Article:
How a clever hack, a top-to-bottom reno and a new addition transformed a trio of cooking spaces
While small-space living offers plenty of charm and comfort, it can make cooking or baking, well, trying. That’s where clever design steps in. Below, we take a look at three homeowners who maximized their scant spaces, using everything from clever hacks to full-on renos to add functionality and breathing room to their previously cramped quarters.
Lawrence Blairs, owner of mid-century art and decor boutique Atomic Design, made his compact studio flat on Queen West go the extra mile. Despite being just 65 square metres, the space doubles as an art gallery. The secret? Sliding doors and pull-down white vinyl screens that conceal the kitchen, bedroom and private quarters, which enables Lawrence to get his home exhibition-ready in under 30 minutes. Read about the bold, art-filled home here.
Taylor Smyth Architects proved a point with the reno of this Bay Street condo: galley kitchens need not be cramped. Once a crowded eat-in, the owners wanted enough room for team cooking, as well as space for weekend entertaining. By ripping out unneeded walls and installing minimalist oak millwork, they replaced obstructions with clear sightlines and functionality, while a stainless steel backsplash lends an industrial-chic flair. The last essential bit: a Corian-topped breakfast bar that makes an early-morning brew that much more delightful. See the full transformation here.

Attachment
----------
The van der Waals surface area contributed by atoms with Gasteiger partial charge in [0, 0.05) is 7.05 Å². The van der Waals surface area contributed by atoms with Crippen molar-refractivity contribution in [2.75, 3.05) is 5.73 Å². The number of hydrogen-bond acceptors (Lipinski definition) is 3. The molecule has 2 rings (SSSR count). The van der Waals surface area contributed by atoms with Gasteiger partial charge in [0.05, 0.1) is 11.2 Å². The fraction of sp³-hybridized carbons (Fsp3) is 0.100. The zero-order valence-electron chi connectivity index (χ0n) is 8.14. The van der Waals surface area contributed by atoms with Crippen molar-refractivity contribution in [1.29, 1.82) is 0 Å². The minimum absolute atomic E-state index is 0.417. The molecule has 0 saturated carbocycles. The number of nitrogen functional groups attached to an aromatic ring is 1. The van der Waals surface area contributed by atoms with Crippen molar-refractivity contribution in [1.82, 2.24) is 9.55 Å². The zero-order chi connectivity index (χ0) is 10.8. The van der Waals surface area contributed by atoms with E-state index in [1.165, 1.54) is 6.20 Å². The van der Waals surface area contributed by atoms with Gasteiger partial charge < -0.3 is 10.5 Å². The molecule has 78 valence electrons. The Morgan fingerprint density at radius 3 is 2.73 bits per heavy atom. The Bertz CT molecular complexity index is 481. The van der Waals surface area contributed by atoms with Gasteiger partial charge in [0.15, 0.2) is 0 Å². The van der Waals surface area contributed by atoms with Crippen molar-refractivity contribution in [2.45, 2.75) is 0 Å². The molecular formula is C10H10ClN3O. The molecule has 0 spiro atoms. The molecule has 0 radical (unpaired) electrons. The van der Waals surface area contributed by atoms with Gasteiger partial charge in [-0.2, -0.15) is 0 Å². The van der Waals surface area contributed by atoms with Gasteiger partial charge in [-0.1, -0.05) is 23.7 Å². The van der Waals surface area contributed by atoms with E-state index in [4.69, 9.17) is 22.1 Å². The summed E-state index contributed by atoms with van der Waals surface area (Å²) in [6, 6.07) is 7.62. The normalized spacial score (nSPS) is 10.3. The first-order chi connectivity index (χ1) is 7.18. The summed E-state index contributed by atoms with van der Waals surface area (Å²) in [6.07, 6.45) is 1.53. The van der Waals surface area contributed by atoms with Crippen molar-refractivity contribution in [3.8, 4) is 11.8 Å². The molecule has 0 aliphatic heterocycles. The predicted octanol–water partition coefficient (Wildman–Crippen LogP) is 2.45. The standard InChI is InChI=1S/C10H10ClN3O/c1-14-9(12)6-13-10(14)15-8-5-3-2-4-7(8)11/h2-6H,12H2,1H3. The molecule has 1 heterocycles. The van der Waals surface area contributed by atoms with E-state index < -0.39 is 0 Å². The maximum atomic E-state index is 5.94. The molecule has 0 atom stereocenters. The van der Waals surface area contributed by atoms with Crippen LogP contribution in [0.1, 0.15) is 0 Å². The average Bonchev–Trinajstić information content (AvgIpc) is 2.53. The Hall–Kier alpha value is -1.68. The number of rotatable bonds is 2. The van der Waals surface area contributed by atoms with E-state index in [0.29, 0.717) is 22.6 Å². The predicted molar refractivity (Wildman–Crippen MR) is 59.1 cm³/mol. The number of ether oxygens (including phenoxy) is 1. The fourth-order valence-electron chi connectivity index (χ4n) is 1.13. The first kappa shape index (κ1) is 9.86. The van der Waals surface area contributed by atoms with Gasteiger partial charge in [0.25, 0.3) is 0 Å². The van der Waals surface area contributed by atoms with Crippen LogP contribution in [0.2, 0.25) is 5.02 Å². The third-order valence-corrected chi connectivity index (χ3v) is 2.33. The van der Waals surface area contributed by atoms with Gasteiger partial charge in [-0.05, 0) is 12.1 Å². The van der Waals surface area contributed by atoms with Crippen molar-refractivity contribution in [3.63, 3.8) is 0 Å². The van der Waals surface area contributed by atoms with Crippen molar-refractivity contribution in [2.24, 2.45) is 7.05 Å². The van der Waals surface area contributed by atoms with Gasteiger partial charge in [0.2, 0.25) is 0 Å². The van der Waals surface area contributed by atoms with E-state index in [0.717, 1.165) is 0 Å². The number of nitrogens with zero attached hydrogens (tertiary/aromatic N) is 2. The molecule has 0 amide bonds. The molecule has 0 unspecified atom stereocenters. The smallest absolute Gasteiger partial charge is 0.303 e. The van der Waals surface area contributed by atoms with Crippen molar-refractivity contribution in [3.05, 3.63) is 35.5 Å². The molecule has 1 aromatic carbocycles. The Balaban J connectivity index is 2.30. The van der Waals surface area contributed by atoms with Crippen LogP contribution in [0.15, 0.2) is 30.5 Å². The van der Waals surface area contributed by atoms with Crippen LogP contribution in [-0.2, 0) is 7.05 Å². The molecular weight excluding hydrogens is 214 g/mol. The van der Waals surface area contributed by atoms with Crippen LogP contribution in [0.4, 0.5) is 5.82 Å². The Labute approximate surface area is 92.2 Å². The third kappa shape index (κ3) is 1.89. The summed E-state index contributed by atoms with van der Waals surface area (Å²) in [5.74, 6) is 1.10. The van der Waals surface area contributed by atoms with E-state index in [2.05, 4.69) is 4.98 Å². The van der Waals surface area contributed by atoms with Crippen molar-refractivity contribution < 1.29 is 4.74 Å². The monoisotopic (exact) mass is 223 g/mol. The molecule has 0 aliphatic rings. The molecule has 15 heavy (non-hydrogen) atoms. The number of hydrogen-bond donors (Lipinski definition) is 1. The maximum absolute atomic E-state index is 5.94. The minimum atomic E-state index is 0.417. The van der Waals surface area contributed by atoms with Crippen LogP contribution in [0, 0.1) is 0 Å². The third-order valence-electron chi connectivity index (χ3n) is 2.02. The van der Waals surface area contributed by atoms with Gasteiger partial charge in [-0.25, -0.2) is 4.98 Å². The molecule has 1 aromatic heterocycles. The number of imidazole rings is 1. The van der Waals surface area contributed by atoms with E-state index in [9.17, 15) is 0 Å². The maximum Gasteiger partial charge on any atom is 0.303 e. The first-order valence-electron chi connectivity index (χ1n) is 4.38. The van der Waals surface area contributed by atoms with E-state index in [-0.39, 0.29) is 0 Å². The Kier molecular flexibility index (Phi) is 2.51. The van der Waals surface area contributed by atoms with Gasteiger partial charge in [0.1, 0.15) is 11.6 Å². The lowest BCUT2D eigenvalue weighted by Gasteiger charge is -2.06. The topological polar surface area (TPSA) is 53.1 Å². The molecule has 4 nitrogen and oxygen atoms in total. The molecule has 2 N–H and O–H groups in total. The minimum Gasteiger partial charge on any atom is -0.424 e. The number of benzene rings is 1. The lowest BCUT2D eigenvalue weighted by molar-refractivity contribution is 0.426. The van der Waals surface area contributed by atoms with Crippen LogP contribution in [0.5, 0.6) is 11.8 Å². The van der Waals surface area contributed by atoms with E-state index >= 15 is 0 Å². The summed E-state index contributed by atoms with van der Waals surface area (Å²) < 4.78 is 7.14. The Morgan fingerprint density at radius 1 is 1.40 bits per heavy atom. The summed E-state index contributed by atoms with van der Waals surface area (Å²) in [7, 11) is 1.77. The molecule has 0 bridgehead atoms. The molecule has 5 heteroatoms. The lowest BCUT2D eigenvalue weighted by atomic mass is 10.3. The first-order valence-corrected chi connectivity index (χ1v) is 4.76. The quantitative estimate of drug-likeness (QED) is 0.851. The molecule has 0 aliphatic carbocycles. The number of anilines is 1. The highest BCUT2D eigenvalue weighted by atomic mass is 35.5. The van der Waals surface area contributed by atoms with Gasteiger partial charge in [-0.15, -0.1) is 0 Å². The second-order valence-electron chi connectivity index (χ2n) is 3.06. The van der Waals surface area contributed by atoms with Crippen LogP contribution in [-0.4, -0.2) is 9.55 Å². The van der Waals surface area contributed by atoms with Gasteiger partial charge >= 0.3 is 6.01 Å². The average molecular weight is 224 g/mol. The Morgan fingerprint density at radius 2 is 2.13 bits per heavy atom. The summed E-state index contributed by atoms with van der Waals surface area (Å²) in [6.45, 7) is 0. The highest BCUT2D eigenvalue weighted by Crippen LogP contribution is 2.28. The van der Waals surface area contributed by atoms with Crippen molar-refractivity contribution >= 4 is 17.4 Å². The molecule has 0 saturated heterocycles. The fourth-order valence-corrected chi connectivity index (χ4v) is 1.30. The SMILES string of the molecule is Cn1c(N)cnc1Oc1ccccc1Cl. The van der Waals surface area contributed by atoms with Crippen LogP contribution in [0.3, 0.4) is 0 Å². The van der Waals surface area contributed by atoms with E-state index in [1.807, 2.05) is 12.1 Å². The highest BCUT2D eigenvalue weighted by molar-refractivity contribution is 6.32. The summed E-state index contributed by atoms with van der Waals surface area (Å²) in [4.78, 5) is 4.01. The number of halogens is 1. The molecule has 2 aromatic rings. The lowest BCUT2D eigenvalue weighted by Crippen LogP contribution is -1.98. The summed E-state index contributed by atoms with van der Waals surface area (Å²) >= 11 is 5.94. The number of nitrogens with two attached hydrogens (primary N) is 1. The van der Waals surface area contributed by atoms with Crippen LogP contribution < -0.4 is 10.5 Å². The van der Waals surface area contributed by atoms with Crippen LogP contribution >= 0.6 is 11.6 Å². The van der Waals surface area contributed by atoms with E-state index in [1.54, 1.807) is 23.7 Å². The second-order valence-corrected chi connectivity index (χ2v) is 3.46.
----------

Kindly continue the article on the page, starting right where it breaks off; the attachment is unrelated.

When a pair of foodies found themselves in a design rut, they tasked architect Vanessa Fong with transforming their dark and dingy kitchen into a warm culinary retreat. The duo was in desperate need of surface space and connectivity to the outdoors, so Fong crafted a sunken 11-square-metre extension to bring light and greenery from the garden into the kitchen space. As for their pots, pans and kitchen accessories, walnut cabinet doors offer rich, seamless storage while open shelves neatly display cookbooks and dinnerware. Check out how it all came together here.